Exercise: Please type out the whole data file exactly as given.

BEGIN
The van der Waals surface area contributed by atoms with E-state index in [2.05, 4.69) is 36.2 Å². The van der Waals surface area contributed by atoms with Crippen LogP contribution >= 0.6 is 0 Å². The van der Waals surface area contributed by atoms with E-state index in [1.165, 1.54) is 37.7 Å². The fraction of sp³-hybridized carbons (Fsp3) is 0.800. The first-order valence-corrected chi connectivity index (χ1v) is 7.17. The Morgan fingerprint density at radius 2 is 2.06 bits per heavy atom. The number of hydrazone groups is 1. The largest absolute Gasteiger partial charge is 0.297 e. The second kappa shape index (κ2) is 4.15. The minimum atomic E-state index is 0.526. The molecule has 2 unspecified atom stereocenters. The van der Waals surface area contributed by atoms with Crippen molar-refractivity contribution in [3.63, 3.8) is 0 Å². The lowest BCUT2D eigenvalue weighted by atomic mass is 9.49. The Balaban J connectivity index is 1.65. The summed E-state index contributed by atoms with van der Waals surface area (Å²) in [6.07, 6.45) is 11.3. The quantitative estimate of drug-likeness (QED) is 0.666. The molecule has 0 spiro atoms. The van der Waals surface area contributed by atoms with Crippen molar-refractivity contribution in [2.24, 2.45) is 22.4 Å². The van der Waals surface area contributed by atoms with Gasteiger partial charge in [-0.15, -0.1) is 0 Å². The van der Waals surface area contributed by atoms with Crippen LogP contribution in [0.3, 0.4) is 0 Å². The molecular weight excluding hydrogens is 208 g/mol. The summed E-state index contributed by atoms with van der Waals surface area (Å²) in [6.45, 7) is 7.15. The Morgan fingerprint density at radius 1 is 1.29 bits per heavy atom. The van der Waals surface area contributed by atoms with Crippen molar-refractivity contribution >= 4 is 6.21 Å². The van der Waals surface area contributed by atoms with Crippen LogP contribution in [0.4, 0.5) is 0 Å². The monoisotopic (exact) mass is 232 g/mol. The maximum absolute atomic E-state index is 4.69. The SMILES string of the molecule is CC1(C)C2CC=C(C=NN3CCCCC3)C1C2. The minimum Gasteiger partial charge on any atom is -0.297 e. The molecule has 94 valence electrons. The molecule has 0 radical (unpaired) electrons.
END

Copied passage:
The van der Waals surface area contributed by atoms with E-state index in [2.05, 4.69) is 36.2 Å². The van der Waals surface area contributed by atoms with Crippen LogP contribution >= 0.6 is 0 Å². The van der Waals surface area contributed by atoms with E-state index in [1.165, 1.54) is 37.7 Å². The fraction of sp³-hybridized carbons (Fsp3) is 0.800. The first-order valence-corrected chi connectivity index (χ1v) is 7.17. The Morgan fingerprint density at radius 2 is 2.06 bits per heavy atom. The number of hydrazone groups is 1. The largest absolute Gasteiger partial charge is 0.297 e. The second kappa shape index (κ2) is 4.15. The minimum atomic E-state index is 0.526. The molecule has 2 unspecified atom stereocenters. The van der Waals surface area contributed by atoms with Crippen molar-refractivity contribution in [3.63, 3.8) is 0 Å². The lowest BCUT2D eigenvalue weighted by atomic mass is 9.49. The Balaban J connectivity index is 1.65. The summed E-state index contributed by atoms with van der Waals surface area (Å²) in [6.07, 6.45) is 11.3. The quantitative estimate of drug-likeness (QED) is 0.666. The molecule has 0 spiro atoms. The van der Waals surface area contributed by atoms with Crippen molar-refractivity contribution in [2.24, 2.45) is 22.4 Å². The van der Waals surface area contributed by atoms with Gasteiger partial charge in [-0.15, -0.1) is 0 Å². The van der Waals surface area contributed by atoms with Crippen LogP contribution in [0.3, 0.4) is 0 Å². The molecular weight excluding hydrogens is 208 g/mol. The summed E-state index contributed by atoms with van der Waals surface area (Å²) in [6.45, 7) is 7.15. The Morgan fingerprint density at radius 1 is 1.29 bits per heavy atom. The van der Waals surface area contributed by atoms with Crippen molar-refractivity contribution >= 4 is 6.21 Å². The van der Waals surface area contributed by atoms with Crippen LogP contribution in [0.4, 0.5) is 0 Å². The monoisotopic (exact) mass is 232 g/mol. The maximum absolute atomic E-state index is 4.69. The SMILES string of the molecule is CC1(C)C2CC=C(C=NN3CCCCC3)C1C2. The minimum Gasteiger partial charge on any atom is -0.297 e. The molecule has 94 valence electrons. The molecule has 0 radical (unpaired) electrons.